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Filing your taxes

Nervous for Tax Season? Get a Plan Together Now!

Mark Steber Chief Tax Information Officer Published On December 31, 2020

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You may think Tax Day is months away and you don’t need to start planning, but we actually recommend you start preparation now. Not only will this avoid potential refund shock, you’ll also have a better understanding of your financial situation and what you’ll need to bring to your first appointment with your Tax Pro.

A survey we recently conducted with Dynata found that 44% of respondents started thinking about their taxes toward the end of the year. This is not surprising as year-end is a great time to start organizing and preparing. Check out this tax document checklist that will also help you fully prepare for your appointment.

Another reason to begin planning sooner than later? This tax season will be different for a large number of taxpayers and there are a lot of misconceptions about the current tax law. For example: 77% of survey respondents misunderstand how the home office deduction works, believing that just about anyone can take the deduction.

Unfortunately, that’s not true. Just because you worked from home this year doesn’t mean you can deduct the space you use as a home office. In fact, this deduction ONLY applies to those who are self-employed.

Also, while 77% of respondents don’t plan to make year-end adjustments on their taxes (or just don’t understand their choices), it’s a good idea to understand your options for this year and to plan for 2021. This includes:

Finally, the last reason to start planning now is there are constantly new updates and changes in tax law that could potentially impact you that you want to be prepared for. For example, provisions of the December 21, 2020 bill include a new economic impact payment (EIP); meaning there may be two EIPs this year. If you, or someone you know, doesn’t receive the full amount they are due from both stimulus payments, you may get the money you are due when you file your 2020 tax return.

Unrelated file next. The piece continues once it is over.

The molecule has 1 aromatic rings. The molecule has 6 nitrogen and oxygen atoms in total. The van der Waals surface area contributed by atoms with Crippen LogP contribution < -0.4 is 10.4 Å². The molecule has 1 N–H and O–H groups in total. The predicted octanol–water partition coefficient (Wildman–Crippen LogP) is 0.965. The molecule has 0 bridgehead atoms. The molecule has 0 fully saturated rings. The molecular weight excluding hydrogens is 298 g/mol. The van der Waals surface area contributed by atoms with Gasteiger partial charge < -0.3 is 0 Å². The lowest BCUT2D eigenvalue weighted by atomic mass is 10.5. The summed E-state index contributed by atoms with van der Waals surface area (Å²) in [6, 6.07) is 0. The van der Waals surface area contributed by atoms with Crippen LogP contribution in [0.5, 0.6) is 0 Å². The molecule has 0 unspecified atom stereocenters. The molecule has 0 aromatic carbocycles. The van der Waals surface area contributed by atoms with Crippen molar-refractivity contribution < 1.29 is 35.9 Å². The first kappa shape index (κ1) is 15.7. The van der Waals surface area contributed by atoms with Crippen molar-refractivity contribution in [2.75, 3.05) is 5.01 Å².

Visit a Jackson Hewitt® office near you or schedule an appointment today to put a plan into place for when you are ready to file your 2020 income tax return.

Full survey results  

Could you use an advance on your tax refund this year more than last year?

  • 51%: Yes
  • 49%: No

 

If you received an advance on your tax refund, what would you use most of it for?

  • 27%: To pay major bills (rent/mortgage, medical bills, debt, etc.)
  • 25%: I don’t want an advance on my tax refund
  • 18%: To pay for essential items (groceries, school supplies, medical necessities, clothes, etc.)
  • 15%: To put it into a savings or retirement account
  • 7%: To purchase holiday gifts
  • 6%: On home improvement purchases
  • 3%: To pay for a fun purchase

 

Are you planning to make year-end financial adjustments to decrease your tax liability?

For example: increasing your retirement fund contributions or making charitable donations.

  • 47%: No
  • 30%: I'm unsure because I don’t know what my options are
  • 24%: Yes

 

When do you normally start thinking about taxes?

  • 44%: Toward the end of the year
  • 38%: After W-2s come out
  • 12%: Closer to Tax Day
  • 6%: Mid-year/summer

 

Do you know how your tax return will be impacted due to employment changes from 2020?

For example, how collecting unemployment will change your earned income, or what it means to have a side gig or a change in your employment.

  • 40%: I didn't have any employment changes in 2020
  • 25%: No yet, but I plan to understand by the end of the year
  • 20%: Yes
  • 15%: No

 

How was your income, or earnings, impacted this year compared to last year?

  • 47%: Earned the same
  • 36%: Earned less
  • 17%: Earned more

 

Have you been working from home this year?

  • 61%: No
  • 39%: Yes

 

Those who answered yes: Do you plan to take a home office deduction on your 2020 tax return?

  • 53%: Yes
  • 47%: No

 

Who do you believe can claim their home office as a deduction on their 2020 tax return?

  • 38%: Anyone who works from home can claim the deduction as long as they work at least part-time
  • 23%: Only those who are self-employed
  • 17%: Only those who work full-time can claim the home office deduction
  • 12%: Only if taxpayers were required to work from home during the pandemic
  • 11%: Only available to taxpayers whose employers don’t pay or reimburse for office supplies

 

Did you or anyone you know get contacted by the IRS this year?

  • 82%: No
  • 12%: Yes, myself
  • 7%: Yes, someone I know

 

Do you know the difference between short-term and long-term capital gains?

  • 56%: No
  • 45%: Yes

 

Methodology

The Jackson Hewitt survey was conducted online by Dynata on November 30, 2020 among 1,000 American adults aged 18 and older. Respondents to the survey were selected from those who volunteered to participate in online surveys. One thousand complete surveys were collected using the sample framework based on U.S. Census data for age, ethnicity, gender, region, and income.

About the Author

Mark Steber is Chief Tax Information Officer, responsible for key initiatives that support overall tax service delivery and quality assurance. Mark also serves as a Jackson Hewitt liaison with the Internal Revenue Service, states, and other government authorities. With over 30 years of tax experience and deep knowledge of the federal and state tax codes, Mark is widely referenced as an expert on consumer income tax issues, especially electronic-tax and tax data-protection issues.

View Mark's LinkedIn Profile Jackson Hewitt Editorial Policy

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